When the dust settles, however, Damore may be the last man standing, legally speaking.
Employment lawyers told TheStreet on Thursday, Aug. 10, and Friday, Aug. 11, that the software engineer has a strong case supporting wrongful termination, and he may be entitled to a number of remedies, including reinstatement and damages.
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"James Damore's best claim is under Section 1102 [of the California Fair Employment and Housing Act (FEHA)] " Louis Benowitz, a Beverly Hills employee rights attorney, told TheStreet on Friday. "He's been discriminated against based on his viewpoint."
Benowitz said Damore could seek lost wages and putative damages, attorney and court fees and claim emotional distress from the firing, which happened Aug. 7, through the California law and the federal National Labor Relations Board (NLRB).
For Google's part, Damore's memo placed it in a tough spot, because the company has a duty under state and federal laws to protect other employees from discrimination, Benowitz explained. Yet its legal options may be limited with regard to Damore, unless he defames the company.
As of Friday, Damore had not filed a complaint with FEHA, an agency representative told TheStreet by email. Damore did file a complaint with the NLRB on Aug. 7.
Under NLRB rules, most employees in the private sector are covered. According to its website, a single employee may "engage in protected concerted activity if he or she is acting on the authority of other employees, bringing group complaints to the employer's attention, trying to induce group action, or seeking to prepare for group action."
Benowitiz said Damore can claim he was "engaged in concerted activity with his coworkers. His main thing is he advocated for viewpoints and was calling for other people who think like him."
Damore has said that he circulated an earlier draft of his memo and incorporated thinking from others before what became the final 10-page memo, Google's Ideological Echo Chamber, that was eventually leaked to the website Motherboard and later became known to the public at large.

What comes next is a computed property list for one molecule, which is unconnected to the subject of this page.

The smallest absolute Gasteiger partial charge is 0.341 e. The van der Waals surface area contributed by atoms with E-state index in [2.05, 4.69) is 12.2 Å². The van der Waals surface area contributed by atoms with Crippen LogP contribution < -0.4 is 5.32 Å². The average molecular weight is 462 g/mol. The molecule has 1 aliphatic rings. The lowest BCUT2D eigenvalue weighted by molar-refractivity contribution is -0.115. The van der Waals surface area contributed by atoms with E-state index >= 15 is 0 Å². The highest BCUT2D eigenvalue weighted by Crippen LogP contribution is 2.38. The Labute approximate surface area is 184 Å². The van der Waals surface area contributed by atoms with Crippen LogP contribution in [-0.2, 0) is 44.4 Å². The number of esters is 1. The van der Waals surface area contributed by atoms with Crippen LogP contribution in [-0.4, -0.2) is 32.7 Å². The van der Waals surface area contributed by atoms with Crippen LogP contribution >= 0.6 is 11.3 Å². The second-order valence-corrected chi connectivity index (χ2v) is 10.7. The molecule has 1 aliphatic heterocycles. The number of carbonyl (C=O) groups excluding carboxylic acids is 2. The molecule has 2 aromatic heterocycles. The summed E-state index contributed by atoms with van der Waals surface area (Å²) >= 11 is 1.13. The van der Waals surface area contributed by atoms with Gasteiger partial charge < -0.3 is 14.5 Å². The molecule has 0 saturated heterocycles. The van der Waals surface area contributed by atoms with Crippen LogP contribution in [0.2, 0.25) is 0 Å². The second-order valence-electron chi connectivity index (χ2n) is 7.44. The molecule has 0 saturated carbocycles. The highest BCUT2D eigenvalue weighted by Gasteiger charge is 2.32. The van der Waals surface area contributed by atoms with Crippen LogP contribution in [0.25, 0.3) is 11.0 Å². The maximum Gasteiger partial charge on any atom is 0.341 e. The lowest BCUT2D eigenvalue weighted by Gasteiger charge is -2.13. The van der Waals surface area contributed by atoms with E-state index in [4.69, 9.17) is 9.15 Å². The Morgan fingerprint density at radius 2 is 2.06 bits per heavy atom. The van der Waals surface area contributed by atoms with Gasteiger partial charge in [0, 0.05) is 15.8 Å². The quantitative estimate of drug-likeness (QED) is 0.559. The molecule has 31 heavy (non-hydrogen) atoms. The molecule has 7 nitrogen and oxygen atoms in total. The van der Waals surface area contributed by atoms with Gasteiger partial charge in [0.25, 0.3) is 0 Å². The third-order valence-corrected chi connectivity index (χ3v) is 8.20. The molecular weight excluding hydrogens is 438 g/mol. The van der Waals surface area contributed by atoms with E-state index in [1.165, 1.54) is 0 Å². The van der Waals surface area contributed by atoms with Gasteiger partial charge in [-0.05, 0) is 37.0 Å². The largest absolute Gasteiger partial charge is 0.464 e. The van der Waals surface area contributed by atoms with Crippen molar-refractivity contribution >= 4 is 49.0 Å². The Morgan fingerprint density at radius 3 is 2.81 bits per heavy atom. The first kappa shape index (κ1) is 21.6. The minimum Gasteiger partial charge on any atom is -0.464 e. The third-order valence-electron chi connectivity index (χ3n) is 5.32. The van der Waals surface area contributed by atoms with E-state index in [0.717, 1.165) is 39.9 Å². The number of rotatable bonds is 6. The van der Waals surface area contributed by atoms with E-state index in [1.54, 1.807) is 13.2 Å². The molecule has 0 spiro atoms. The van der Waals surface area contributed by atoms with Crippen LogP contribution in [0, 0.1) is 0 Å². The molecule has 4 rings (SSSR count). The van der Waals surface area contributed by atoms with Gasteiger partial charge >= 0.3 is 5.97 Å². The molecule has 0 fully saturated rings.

Atlanta employment attorney Fletcher Beaumont Howard agreed with Benowitz that Damore has a solid case. "Under Section 7 of the NLRB, the right of employees "to discuss 'matters of mutual aid and protection.' " Section 8 prohibits companies from doing anything to discourage Section 7 rights, he added.
In recent similar cases, Howard added, the NLRB has sided with employees who were terminated. However, he said, the board is made up of political appointees, and now has a majority appointed by President Donald Trump. Given Trump's pro-business stance, he said, the board could side with Google, but if the board follows the more conservative bent of Trump's typical appointees, the outcome could favor Damore.
He said the NLRB typically makes a decision within 90 days, but the process could be accelerated, because of the case's high profile.
Damore has also been "litigating" his case in the court of public opinion in interviews, including with alt-right leaders and Bloomberg, on social media and an op-ed in the Wall Street Journal, on Friday, Aug. 11.
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In the Bloomberg interview, Damore said he considers himself a "centrist" politically, not someone with alt-right beliefs.
"I was fired by Google this past Monday for a document that I wrote and circulated internally raising questions about cultural taboos and how they cloud our thinking about gender diversity at the company and in the wider tech sector," he wrote in the WSJ. "I suggested that at least some of the disparity in male-female tech could be attributable to biological differences (and, yes, I said bias against women was a factor too.)."
In a tweet posted on Saturday, Aug. 12, Damore wrote that he's hosting an AMA, ask me anything, on Sunday, Aug. 13:
Meanwhile, in response to Damore's firing and in opposition to the tech company, an alt-right group has planned a March on Google for Saturday, Aug. 19, in all the cities where Google has an office. Among them are Mountain View, Calif., its corporate headquarters, New York, Los Angeles, Boston, Austin, Texas, Pittsburgh and Kirkland, Wash., a suburb of Seattle. The march's tagline is that Google is an anti-free speech monopoly.
Google declined to comment to TheStreet. Damore could immediately be reached for comment.
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Editors' pick: Originally published Aug. 14.